|Publication number||US5731734 A|
|Application number||US 08/726,956|
|Publication date||Mar 24, 1998|
|Filing date||Oct 7, 1996|
|Priority date||Oct 7, 1996|
|Also published as||CN1196838A, EP0867070A1, EP0867070A4, WO1998016011A1|
|Publication number||08726956, 726956, US 5731734 A, US 5731734A, US-A-5731734, US5731734 A, US5731734A|
|Inventors||Jagdish Pathak, James E. Payne, Saroj Pathak|
|Original Assignee||Atmel Corporation|
|Export Citation||BiBTeX, EndNote, RefMan|
|Patent Citations (8), Referenced by (28), Classifications (11), Legal Events (8)|
|External Links: USPTO, USPTO Assignment, Espacenet|
The present invention generally relates to fuse circuits, and more specifically to zero static power fuse circuit architectures.
Fuse circuits are frequently used in a variety of semiconductor applications. For example, as the storage density of semiconductor devices such as memory devices, programmable logic devices, and the like continue to increase, the incidence of defective cells within any one device is likely to increase as well. Unless the defect can be corrected in some way, the particular defective semiconductor device becomes useless, thus lowering production yields. A common approach to correcting such defects is to provide a multitude of redundant cells within the device. When a defective cell is detected, one of the redundant cells can be used in its place.
The circuitry that supports the redundant cells usually includes fusible elements which are selectively "blown" in order to activate one or more of the redundant cells. Typically, such circuitry consumes power regardless of whether any of the redundant cells have been programmed to replace a defective cell.
Fuse circuits are also used to facilitate programming of programmable logic devices (PLD). Typically, logic cells in a PLD are fabricated to have a default logic level, whether it be a logic HI or a logic LO. This is accomplished by the presence of fusible links which tie the cells outputs either to Vcc or to ground. When a fuse in a cell is blown, the cell's logic level is reversed. Not unlike the circuitry used with redundant memory cells, fuse circuitry in PLDs also consume power.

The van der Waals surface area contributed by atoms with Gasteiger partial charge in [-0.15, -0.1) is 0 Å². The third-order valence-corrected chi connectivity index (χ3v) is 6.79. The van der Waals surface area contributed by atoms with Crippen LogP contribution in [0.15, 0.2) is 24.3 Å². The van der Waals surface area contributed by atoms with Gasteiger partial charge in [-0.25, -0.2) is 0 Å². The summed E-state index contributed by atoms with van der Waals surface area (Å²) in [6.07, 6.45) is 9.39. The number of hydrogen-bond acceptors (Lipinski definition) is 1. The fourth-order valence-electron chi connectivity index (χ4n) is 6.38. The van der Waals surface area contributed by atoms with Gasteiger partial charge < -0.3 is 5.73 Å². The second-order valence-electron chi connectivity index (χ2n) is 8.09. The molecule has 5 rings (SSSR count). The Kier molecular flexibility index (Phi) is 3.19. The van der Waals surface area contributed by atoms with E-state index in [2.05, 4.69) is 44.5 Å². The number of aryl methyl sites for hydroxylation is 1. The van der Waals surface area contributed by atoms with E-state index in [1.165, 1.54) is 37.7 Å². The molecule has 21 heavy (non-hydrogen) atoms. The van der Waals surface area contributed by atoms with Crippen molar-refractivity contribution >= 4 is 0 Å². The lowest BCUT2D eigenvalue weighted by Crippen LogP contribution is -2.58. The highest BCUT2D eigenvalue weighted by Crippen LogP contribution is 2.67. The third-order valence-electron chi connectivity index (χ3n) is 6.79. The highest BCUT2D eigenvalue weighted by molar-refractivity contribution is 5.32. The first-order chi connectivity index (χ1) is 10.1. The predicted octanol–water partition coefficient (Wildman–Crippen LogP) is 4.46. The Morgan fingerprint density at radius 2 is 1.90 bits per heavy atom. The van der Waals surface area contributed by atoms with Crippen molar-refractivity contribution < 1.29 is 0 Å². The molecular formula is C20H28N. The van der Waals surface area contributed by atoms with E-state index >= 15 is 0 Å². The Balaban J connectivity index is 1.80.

Consider, for example, a prior art fuse circuit such as one shown in FIG. 5. A resistor R is coupled in series with a fuse F, between Vcc and ground. The node between the resistor and the fuse is fed into an inverter to provide an output Q. In the configuration shown in FIG. 5, the intact fuse ties the inverter input to ground, so that Q is HI. Meanwhile, a constant current is drawn from Vcc to ground, through the resistor and the fuse F. When the fuse is blown, the inverter input is coupled to Vcc and Q goes LO. In a typical application, any one of a number of such either is blown or remains intact. The which remain intact will always draw current from Vcc, the power being dissipated through the resistor R. These are inefficient, especially when used in smaller computing devices such as portable PCs where power is a premium.
What is needed is a fuse circuit which can be used in semiconductor devices that use programmable logic levels, and which does not consume power whether the fuse circuit remains intact or is blown.
The fuse circuit of the present invention includes a dual-triggered unidirectional latch means. In the context of this invention, a "dual-triggered" latch is a latch that can be triggered through either one of two inputs. In addition, the latch is "unidirectional" in that the first input can trigger the latch only by a momentary contact of the first input to ground, and the second input can trigger the latch only by a momentary contact of the second input to Vcc. Moreover, when the latch is triggered, the first input latches to ground and the second input latches to Vcc.